Are you seeing signs of spring peeking through the winter days, or are you in an area where spring is in full bloom? We’ve had a taste of warm and sunshiney days, but some nights are still dipping below freezing. Spring isn’t here – or on the calendar, for another three weeks or so. As much I would love to start planting and working in the garden, it is still just a bit early here to begin too much.
Starting Seeds Too Early
If your home has great southern exposure or you have a greenhouse, you may already be starting seeds for later transplant. Another option is a set-up with warming mats and grow lights. Our house position is lousy (we have a carport on the whole southern side) and there is no space inside our ranch home to set up a space for starting seeds indoors. This is only one of the reasons I long for a basement. The concern with starting seeds too early is the seedlings being ready for the outdoors before the outdoors is ready for the tender, young seedlings. Watching your leggy seedlings die off due to lack of real sunshine is discouraging at best.
How do you know when it will be safe to plant outdoors? It is not as easy knowing your USDA (U.S. Department of Agriculture) Plant Hardiness Zone. This map tells you what the average minimum temperature is. This is great to know for permanent plantings, trees, bushes, etc. They have more to do with winter temps and extremes than anything. Many seed catalogs will use these zones for recommendations, but know that annual plantings don’t have much to do with this specific information. They are very important when it comes to choosing fruit and nut trees, berry bushes, and other perennials like asparagus.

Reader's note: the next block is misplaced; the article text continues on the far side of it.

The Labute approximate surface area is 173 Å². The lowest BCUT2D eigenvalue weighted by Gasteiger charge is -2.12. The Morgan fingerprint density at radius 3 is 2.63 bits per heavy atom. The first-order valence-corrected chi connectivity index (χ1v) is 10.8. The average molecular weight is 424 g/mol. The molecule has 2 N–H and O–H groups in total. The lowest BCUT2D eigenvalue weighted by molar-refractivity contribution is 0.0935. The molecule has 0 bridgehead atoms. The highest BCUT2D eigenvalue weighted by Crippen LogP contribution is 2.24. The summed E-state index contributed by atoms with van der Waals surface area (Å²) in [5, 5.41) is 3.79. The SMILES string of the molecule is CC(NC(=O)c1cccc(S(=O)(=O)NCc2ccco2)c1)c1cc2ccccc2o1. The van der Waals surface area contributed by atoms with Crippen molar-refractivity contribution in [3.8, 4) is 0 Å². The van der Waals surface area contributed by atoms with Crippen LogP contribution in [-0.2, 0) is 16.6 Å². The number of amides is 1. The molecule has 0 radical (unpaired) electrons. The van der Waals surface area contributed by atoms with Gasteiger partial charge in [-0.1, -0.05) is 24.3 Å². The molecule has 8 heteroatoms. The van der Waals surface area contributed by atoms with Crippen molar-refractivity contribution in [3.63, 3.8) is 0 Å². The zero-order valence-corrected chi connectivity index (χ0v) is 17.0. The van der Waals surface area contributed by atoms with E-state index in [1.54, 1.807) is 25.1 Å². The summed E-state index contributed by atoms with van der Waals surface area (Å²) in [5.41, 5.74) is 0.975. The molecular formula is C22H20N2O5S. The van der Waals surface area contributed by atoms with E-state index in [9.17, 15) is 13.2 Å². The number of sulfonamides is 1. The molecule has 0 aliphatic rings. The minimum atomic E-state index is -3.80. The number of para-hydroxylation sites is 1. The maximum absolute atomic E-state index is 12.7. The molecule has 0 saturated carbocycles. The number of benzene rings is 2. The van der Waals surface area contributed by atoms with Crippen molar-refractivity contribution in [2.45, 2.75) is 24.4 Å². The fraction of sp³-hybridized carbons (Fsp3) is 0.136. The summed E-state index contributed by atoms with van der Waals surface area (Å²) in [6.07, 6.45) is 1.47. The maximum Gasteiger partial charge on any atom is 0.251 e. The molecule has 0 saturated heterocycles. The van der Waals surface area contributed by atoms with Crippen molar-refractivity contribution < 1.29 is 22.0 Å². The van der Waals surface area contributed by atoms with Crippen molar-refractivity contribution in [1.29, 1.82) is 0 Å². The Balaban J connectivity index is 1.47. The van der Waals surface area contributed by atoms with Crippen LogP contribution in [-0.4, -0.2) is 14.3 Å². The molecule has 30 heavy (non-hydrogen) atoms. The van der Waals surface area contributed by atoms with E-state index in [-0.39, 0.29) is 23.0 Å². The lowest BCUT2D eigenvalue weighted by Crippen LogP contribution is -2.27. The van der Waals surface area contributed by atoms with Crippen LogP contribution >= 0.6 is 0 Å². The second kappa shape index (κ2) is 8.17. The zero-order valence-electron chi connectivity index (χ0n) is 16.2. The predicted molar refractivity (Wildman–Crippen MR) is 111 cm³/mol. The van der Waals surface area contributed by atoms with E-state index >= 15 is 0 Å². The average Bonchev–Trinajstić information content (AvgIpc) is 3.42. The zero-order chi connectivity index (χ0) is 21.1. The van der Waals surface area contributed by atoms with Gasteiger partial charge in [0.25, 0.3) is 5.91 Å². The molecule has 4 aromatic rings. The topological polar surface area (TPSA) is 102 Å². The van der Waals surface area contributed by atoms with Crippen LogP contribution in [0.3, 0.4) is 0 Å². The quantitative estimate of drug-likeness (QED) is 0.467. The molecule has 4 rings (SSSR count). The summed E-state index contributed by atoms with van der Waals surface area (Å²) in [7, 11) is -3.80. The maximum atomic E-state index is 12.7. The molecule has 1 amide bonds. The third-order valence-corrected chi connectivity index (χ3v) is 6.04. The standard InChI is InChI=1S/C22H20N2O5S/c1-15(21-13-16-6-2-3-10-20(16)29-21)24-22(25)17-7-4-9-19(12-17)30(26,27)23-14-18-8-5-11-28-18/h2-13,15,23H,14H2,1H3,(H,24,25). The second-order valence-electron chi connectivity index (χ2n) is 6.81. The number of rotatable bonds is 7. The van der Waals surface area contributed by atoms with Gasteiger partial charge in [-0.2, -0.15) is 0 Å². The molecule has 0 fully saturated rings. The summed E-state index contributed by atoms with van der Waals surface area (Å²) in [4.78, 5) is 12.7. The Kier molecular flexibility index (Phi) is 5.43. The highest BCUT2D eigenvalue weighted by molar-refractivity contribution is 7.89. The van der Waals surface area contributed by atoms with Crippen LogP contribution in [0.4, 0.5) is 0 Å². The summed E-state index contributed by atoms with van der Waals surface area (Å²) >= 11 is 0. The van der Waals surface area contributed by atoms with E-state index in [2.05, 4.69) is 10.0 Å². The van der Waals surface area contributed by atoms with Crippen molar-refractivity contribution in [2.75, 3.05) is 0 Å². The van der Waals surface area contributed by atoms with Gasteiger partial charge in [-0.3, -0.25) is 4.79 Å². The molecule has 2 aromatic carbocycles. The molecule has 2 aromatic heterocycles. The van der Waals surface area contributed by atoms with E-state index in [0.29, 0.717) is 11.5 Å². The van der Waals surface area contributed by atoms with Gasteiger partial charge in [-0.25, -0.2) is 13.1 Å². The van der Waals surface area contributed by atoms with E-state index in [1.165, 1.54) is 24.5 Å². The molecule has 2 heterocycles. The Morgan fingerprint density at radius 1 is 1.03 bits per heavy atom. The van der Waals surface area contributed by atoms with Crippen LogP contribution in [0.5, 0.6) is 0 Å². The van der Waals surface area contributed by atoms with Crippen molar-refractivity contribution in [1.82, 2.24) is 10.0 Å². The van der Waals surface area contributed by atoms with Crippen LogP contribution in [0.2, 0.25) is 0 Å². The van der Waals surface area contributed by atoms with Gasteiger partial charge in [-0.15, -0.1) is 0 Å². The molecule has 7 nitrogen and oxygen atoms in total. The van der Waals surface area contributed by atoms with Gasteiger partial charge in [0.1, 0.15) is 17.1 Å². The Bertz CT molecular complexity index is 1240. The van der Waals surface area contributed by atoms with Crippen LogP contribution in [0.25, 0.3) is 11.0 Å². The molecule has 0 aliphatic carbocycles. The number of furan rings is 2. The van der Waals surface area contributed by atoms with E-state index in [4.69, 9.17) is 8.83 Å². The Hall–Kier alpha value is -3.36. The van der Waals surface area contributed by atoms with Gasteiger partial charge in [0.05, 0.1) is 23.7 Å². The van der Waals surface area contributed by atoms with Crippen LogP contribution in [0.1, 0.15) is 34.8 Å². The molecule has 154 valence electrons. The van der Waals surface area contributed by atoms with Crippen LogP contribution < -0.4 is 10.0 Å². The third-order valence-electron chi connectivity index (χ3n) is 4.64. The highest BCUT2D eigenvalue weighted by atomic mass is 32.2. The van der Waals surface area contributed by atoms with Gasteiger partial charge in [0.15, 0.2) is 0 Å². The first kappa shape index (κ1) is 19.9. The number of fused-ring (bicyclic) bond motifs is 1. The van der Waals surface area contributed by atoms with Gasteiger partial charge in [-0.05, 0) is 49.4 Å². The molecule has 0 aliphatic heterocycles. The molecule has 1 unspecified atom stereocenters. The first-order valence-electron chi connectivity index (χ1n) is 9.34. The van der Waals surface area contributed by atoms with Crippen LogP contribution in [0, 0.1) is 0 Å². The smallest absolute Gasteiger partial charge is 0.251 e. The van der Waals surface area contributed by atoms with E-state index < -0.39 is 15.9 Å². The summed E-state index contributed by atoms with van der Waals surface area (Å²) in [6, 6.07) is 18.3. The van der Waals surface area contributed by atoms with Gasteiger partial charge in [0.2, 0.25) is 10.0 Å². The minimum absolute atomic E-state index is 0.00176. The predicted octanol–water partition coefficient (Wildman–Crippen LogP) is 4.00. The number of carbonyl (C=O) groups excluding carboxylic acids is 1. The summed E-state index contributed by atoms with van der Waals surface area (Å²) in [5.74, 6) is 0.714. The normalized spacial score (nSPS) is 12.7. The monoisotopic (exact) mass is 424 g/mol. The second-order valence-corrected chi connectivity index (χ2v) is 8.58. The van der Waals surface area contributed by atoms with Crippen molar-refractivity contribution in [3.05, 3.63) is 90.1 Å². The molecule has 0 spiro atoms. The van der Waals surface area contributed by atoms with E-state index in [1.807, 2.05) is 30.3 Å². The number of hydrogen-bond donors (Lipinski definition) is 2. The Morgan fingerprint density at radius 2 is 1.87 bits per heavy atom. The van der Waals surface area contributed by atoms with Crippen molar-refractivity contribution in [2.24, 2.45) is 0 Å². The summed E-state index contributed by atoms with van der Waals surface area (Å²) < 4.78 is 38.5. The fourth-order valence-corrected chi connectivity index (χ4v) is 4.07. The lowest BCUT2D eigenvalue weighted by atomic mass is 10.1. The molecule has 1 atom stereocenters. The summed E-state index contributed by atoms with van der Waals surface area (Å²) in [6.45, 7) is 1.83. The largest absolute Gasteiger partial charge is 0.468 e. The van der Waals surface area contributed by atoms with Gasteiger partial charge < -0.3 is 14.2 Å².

Frost Dates by Zip Code
So, what information should you use for annual seed sowing and transplanting? We search last and first frost dates by zip code rather than USDA zone. The Old Farmer’s Almanac has a chart for a few cities, and a search based upon your ISP, though you can change this to reflect your actual location. We get placed all over this region due to our rural internet ISP, sometimes as far away as 100 miles from our actual location. This is not nearly as fine-tuned as the interactive guide found here. It will be much more accurate and better for not only spring seed starting and planting but fall as well. I almost enjoy fall crops more than spring ones. Yes, we are often growing the same things, but many things improve with taste as the temperature cools. Some even improve after a frost. Pests are usually out in full force, but we find the plants tend to be stronger so are less bothered by them.
You may need to adjust your dates. You should always be observing and recording the happenings on your homestead. I encourage you to keep track of your frosts in the spring and fall months. By using a gardening notebook you can see if your own little micro-climate trends early or late. Our homestead is about a full week behind our neighbor’s to our south-east. After keeping records for a few years, I found our average last frost date was 6 days later than what the guide indicated. Now, we are even better prepared to get a great start to our garden.